Senate Democrats block cyber amendment

Senate Democrats on Thursday blocked Republicans from linking a cybersecurity amendment to a defense bill.

The upper chamber fell four votes shy of the 60 votes needed to move forward with attaching the anti-hacking measure to the National Defense Authorization Act (NDAA). While six Democrats broke with the party line to support limiting debate, three Republicans joined the Democrats in opposition.

Senate Armed Services Committee Chairman John McCainJohn McCainFox News bests major networks in convention ratings Meghan McCain: ‘I no longer recognize my party’ Why a bill about catfish will show whether Ryan's serious about regulatory reform MORE (R-Ariz.) withdrew the amendment after the vote, making the path forward for the amendment unclear.

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Before the vote, Senate Majority Leader Mitch McConnellMitch McConnellProgressive group changes tone on Kaine Trump hits Kaine on TPP: He supports a 'job killer' Clinton maps out first 100 days MORE (R-Ky.) implored his colleagues to accept the provision, which contained legislation that would expand the exchange of cyber threat data between the government and the private sector.

“There are now 4 million extra reasons for Congress to act quickly,” McConnell said, referring to the recent digital theft at the Office of Personnel Management.

While the cyber measure itself, known as the Cybersecurity Information Sharing Act (CISA), isn’t controversial, the maneuver to attach it to the NDAA irked Democrats.

Democrats want the chance to offer privacy-enhancing amendments to the CISA, which they would not be able to do if the language became an NDAA add-on.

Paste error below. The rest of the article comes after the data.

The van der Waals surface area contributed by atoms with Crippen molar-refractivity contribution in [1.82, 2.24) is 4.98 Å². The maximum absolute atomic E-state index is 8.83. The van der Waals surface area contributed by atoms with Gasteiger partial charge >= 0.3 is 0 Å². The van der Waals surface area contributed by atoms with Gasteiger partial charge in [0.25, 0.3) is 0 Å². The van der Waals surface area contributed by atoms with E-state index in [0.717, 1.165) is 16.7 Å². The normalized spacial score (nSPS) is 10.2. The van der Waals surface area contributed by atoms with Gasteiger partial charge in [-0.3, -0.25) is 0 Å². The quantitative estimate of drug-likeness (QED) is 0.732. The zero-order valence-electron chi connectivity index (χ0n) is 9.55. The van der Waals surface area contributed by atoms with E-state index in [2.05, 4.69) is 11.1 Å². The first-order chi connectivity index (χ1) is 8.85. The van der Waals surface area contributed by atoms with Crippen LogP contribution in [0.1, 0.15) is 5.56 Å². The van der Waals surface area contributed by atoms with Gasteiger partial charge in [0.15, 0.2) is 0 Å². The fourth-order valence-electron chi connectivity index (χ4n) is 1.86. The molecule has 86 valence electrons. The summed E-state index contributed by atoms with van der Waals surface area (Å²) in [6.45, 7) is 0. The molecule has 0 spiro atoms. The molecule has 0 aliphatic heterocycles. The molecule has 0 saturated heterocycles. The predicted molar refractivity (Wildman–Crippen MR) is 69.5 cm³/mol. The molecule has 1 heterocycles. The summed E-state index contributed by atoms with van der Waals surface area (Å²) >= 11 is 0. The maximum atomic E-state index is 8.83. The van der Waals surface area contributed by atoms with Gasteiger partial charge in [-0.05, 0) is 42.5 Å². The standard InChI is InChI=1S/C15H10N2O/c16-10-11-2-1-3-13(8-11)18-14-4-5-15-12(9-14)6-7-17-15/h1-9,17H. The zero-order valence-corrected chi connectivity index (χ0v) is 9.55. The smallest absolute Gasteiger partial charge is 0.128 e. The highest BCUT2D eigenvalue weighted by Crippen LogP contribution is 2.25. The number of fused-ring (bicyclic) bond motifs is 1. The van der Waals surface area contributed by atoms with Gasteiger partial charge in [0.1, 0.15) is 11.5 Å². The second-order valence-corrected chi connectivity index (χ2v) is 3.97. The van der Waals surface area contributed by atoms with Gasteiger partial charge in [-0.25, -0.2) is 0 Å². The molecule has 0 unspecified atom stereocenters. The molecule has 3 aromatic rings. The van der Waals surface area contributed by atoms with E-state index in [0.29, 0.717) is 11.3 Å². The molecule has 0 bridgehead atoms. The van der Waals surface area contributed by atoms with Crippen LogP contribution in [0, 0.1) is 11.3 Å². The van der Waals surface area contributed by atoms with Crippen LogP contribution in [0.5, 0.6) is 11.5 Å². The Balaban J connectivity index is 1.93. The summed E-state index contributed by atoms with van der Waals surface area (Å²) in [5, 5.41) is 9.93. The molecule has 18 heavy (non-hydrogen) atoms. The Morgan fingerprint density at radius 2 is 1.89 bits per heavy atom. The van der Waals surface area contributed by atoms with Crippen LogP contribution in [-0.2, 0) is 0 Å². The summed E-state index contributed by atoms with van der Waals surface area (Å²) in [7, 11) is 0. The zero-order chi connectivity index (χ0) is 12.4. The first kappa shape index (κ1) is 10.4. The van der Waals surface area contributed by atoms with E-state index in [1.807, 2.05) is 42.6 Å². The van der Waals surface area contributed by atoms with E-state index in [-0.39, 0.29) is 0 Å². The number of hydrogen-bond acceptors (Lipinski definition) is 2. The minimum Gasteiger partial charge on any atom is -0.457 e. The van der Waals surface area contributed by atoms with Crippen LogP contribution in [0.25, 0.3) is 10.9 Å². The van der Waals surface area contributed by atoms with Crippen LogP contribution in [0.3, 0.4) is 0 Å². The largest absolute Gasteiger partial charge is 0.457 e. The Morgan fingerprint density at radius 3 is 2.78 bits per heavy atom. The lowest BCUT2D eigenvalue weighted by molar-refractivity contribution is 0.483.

“There is no good reason for doing it this way,” Senate Minority Leader Harry ReidHarry ReidSuper-PAC targets Portman on trade Dem leader urges compromise on FCC set-top box plan Senate Dems introduce Iran sanctions extension MORE (D-Nev.) said on the Senate floor right before the vote, calling for the Senate to take up cyber after the defense bill.

“It’s a false promise, its a facade,” he added.

Civil liberties advocates have maintained that the bill, as written, would simply shuttle more sensitive data to the intelligence agencies.

Republican leaders earlier on Thursday said they had no backup plan for how else to move CISA.

Reid promised on the floor that if CISA was taken up separately, lawmakers could get through all the desired amendments in two days of debate. 

Sen. Rand PaulRand PaulWhat to watch for on Day 2 at the GOP convention Cyber squatters sitting on valuable VP web addresses Majority of GOP senators to attend Trump convention MORE (R-Ky.), who boosted the profile of his presidential campaign by breaking with McConnell during the recent fight over surveillance reform, sided with the Democrats in voting to block the amendment.

Sens. Mike LeeMike LeeObama signs opioid bill Thiel said to explain support for Trump in convention speech Convention erupts at Cruz snub MORE (Utah) and Dean HellerDean HellerSenators offer bill removing hurdles to offering stock options Six senators call on housing regulator to let Congress finish housing finance reform Majority of GOP senators to attend Trump convention MORE (Nev.) were the other two Republicans who voted against it.